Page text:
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The Government Is Still Aggressively Pursuing Taxpayers with Undeclared Foreign Bank Accounts

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    For the past 10 years, the federal government has significantly stepped up its enforcement of Foreign Bank Account Reporting (FBAR) laws. Although federal rules requiring taxpayers to report the existence of a foreign bank account have been on the books for decades, they have only been stringently enforced in the past ten years, or so. Increased cooperation between the United States and other governments, coupled with the accessibility of electronic records has made it easier for the Department of Justice and IRS to crack down on those with undeclared foreign bank accounts.

    A pattern of undeclared foreign bank, custodial or brokerage accounts, non-filed foreign information returns (i.e. 5471 5472) coupled with unreported taxable sources of income from offshore assets like investments, CDs, businesses, rental property and pensions or beneficial interests in foreign trusts are very likely to give rise to a criminal tax investigation is the government suspects the noncompliance is willful.

    Federal FBAR laws require taxpayers to report the existence of an account at a foreign financial institution if the high-balance of the account reaches or exceeds $10,000 in the calendar year. Those who fail to file are subject to penalties, back taxes, and interest. Taxpayers who truly suffer are those who are proven to have willfully failed to comply with FBAR laws. Willful failure to comply with the foreign bank account reporting regime can result in penalties of up to 50% of the high-balance of the account for the given year and could also result in a period of incarceration in federal prison. Understandably, taxpayers should seek to avoid the assertion that they willfully violated FBAR laws. Our firm can help and has several options available to achieve this goal depending on the individual facts and circumstances of each case.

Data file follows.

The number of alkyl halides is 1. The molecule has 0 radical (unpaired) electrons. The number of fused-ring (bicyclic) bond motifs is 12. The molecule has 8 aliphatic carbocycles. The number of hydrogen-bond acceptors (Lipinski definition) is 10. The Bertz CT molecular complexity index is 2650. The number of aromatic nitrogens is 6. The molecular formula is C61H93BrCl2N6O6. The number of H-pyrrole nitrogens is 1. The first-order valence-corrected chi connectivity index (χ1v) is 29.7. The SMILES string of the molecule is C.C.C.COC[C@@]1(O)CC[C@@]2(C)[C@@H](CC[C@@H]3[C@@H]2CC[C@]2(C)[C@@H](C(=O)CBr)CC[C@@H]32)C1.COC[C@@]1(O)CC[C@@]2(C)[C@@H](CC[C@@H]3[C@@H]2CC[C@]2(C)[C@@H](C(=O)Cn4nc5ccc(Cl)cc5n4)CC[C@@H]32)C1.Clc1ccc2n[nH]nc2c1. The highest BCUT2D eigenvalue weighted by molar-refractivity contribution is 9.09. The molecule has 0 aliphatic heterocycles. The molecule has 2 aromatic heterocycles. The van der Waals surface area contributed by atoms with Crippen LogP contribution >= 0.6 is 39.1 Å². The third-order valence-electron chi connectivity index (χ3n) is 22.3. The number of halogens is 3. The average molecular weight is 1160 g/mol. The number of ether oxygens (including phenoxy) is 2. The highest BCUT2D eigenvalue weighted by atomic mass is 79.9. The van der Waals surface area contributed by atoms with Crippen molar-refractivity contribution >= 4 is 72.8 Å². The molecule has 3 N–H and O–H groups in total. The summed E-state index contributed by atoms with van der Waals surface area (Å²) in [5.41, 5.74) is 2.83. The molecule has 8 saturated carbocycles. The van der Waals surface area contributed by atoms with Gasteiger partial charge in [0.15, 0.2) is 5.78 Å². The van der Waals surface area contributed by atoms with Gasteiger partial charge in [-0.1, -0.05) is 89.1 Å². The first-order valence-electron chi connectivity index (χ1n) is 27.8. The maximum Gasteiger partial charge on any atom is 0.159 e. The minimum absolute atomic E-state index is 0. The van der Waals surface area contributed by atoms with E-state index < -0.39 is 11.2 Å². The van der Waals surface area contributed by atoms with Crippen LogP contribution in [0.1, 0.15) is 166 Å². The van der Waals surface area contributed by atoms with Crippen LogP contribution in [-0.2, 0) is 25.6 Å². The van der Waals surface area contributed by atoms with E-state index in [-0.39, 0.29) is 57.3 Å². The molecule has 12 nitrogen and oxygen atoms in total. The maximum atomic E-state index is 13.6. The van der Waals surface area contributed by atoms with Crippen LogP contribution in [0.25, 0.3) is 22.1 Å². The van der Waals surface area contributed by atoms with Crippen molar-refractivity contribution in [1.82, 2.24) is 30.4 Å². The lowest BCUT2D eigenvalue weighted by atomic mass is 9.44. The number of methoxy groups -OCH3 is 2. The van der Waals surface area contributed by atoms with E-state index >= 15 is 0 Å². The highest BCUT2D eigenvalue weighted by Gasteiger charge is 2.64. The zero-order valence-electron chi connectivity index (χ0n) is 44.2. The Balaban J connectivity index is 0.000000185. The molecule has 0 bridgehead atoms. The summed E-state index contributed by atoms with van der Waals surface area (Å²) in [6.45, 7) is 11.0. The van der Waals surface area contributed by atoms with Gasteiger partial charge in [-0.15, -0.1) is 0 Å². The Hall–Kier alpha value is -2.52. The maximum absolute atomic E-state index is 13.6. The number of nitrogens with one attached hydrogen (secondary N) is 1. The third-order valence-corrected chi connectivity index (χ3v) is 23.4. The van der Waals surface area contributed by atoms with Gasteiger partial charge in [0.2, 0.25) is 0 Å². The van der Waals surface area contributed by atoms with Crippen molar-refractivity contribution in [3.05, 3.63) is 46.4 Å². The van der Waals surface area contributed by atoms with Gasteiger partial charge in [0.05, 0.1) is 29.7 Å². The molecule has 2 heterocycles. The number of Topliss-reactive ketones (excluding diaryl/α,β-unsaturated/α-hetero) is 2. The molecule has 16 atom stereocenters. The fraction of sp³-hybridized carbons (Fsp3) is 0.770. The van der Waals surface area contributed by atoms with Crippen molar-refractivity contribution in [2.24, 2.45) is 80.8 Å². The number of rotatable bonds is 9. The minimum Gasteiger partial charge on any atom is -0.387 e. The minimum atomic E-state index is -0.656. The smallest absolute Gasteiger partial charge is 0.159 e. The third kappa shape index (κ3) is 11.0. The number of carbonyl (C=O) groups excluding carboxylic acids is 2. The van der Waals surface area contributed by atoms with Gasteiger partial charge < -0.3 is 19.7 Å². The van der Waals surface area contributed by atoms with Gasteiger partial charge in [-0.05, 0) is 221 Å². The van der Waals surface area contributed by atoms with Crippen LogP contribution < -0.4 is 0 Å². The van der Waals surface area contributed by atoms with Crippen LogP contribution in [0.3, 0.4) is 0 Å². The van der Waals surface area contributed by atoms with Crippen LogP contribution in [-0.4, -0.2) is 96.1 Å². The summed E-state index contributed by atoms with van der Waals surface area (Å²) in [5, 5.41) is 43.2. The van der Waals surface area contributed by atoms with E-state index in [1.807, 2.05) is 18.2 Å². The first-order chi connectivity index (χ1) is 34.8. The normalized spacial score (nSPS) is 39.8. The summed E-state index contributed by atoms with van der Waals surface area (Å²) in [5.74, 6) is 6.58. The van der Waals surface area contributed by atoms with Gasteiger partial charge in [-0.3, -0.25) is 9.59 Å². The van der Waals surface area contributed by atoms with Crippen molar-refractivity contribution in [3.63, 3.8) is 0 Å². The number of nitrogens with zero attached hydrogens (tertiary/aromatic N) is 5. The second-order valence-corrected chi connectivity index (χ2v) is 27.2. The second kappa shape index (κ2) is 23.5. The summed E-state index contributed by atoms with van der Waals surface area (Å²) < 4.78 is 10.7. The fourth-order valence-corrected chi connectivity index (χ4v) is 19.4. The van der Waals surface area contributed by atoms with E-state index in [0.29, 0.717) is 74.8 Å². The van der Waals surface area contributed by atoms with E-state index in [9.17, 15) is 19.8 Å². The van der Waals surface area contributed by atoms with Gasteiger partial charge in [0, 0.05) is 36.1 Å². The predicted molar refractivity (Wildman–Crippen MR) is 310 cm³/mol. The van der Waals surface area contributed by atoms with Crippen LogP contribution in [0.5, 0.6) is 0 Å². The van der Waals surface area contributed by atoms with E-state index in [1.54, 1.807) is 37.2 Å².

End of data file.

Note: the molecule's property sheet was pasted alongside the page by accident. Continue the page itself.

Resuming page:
Although the government has not been specific about what exact actions constitute willfulness, case law coupled with the government’s litigating position over the past decade have given practitioners some helpful hints. In Kimble v. U.S. (U.S. Court of Federal Claims, No. 17-421 (December 27, 2018)), the government recently successfully argued that a taxpayer willfully failed to file under the FBAR regime when they checked that that they did not have an interest in a foreign bank account on Schedule B of their personal tax return, when they in fact had knowledge that they owned an interest in such account. It was not dispositive that the taxpayer was unaware of the FBAR filing obligations.

    Using Spouses to Produce Potentially Incriminating Evidence

    Additionally, the government is finding new ways to discover evidence that can be used against taxpayers in FBAR cases. Recently, the wife of an individual being investigated for potentially hiding money in undeclared offshore accounts was compelled by a federal grand jury to produce any records of foreign bank accounts owned by her husband. When she refused, she was found in contempt of court. In appealing the finding of contempt, the wife’s counsel argued that she enjoyed spousal testimonial privilege, a type of privilege that protects spouses from being compelled to provide adverse testimony against their partner. But in upholding the contempt ruling, a three-judge panel stated that being compelled to provide documents (if they exist) is not adverse testimony, itself (In re: Grand Jury Subpoena, Dated March 21, 2018, 18-50321). This ruling could open yet another door for the government to discover taxpayers that have not complied with FBAR laws.